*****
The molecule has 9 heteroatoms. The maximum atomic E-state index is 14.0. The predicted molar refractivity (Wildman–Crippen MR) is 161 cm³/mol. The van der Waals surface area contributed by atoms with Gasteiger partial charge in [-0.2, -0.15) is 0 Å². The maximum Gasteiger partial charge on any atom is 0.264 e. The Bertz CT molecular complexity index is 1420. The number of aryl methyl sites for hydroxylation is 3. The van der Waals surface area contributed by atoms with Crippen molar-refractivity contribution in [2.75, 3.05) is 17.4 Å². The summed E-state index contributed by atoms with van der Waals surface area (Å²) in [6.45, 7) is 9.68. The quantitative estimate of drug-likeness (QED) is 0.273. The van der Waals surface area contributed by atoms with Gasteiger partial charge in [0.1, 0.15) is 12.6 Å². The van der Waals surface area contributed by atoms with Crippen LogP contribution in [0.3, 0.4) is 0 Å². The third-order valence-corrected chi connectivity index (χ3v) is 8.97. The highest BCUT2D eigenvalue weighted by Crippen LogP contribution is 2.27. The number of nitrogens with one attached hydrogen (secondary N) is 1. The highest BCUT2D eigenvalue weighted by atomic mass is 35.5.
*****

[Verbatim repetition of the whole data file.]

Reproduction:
The molecule has 9 heteroatoms. The maximum atomic E-state index is 14.0. The predicted molar refractivity (Wildman–Crippen MR) is 161 cm³/mol. The van der Waals surface area contributed by atoms with Gasteiger partial charge in [-0.2, -0.15) is 0 Å². The maximum Gasteiger partial charge on any atom is 0.264 e. The Bertz CT molecular complexity index is 1420. The number of aryl methyl sites for hydroxylation is 3. The van der Waals surface area contributed by atoms with Crippen molar-refractivity contribution in [2.75, 3.05) is 17.4 Å². The summed E-state index contributed by atoms with van der Waals surface area (Å²) in [6.45, 7) is 9.68. The quantitative estimate of drug-likeness (QED) is 0.273. The van der Waals surface area contributed by atoms with Gasteiger partial charge in [0.1, 0.15) is 12.6 Å². The van der Waals surface area contributed by atoms with Crippen LogP contribution in [0.3, 0.4) is 0 Å². The third-order valence-corrected chi connectivity index (χ3v) is 8.97. The highest BCUT2D eigenvalue weighted by Crippen LogP contribution is 2.27. The number of nitrogens with one attached hydrogen (secondary N) is 1. The highest BCUT2D eigenvalue weighted by atomic mass is 35.5.